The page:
What’s French and spherical and often sounds great? A Cabasse loudspeaker, that’s what.
With the Pearl Keshi, Cabasse has stuck to its industrial design vocabulary (although in miniature) and managed to squeeze in a whole stack of functionality at the same time – this is an entire, self-contained system.
At no point has it decided to miniaturise the asking price, though – so what exactly does this big money buy?
Cabasse Pearl Keshi Design and build
There’s something undeniably Star Wars-y about the way the Pearl Keshi subwoofer looks – it’s a little bit Death Star, a little bit Kylo Ren… If it’s small, perfectly formed and assertively designed you’re after, this Cabasse system is for you.
The subwoofer (which is also home to over 1000 watts of power, an extremely hi-res digital-to-analogue converter, some inputs for external sources and connections to its partnering satellite speakers) is a tidy 24x22x27cm on its chrome hoop of a stand, and weighs in at just 6kg.
The speakers, meanwhile, are 10x8x8cm little spheres and weigh a trifling 550g each. Each has a little integrated stand similar to the one the subwoofer stands on, and here they click through eight different orientations to make sure they always face your listening position no matter where you decide to position them. They’re just as easy to attach to the wall as to stand on a shelf. Bear in mind their 3m cable is hard-wired, though, so if you’re keeping them close to the subwoofer you’ll have quite a lot of cable to conceal.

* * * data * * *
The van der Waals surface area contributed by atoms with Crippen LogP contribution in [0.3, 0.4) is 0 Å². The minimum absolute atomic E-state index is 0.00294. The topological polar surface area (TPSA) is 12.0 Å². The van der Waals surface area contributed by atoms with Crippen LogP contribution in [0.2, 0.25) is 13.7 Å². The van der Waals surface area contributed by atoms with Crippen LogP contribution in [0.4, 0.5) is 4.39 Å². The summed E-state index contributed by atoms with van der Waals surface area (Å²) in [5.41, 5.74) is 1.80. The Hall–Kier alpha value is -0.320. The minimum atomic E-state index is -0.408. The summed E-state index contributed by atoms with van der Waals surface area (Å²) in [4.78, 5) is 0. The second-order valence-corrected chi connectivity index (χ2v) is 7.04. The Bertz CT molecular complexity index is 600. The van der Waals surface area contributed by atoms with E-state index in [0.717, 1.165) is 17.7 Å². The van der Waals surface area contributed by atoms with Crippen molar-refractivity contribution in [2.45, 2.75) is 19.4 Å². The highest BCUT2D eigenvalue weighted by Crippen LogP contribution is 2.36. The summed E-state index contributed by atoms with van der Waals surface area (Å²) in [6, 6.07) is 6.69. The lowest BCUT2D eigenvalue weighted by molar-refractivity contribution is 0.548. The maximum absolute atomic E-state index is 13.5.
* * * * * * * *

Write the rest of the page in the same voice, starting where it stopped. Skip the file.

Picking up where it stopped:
The Pearl Keshi is available in matte black or matte white, and between the flawlessly applied paintwork and shiny accents, it looks the part. Build quality is good too, although the shiny ‘Cabasse’ logo on the subwoofer looks and feels like a bit of an afterthought.
Cabasse Pearl Keshi Features
As has long been the Cabasse way, the satellite speakers here are a coaxial design – that’s to say the tweeter sits in the centre of the midrange driver. This configuration should allow better time-alignment of sound as well as improve the chances of effective stereo focus – and it certainly allows Cabasse to construct the spherical cabinet of which it’s so enamoured.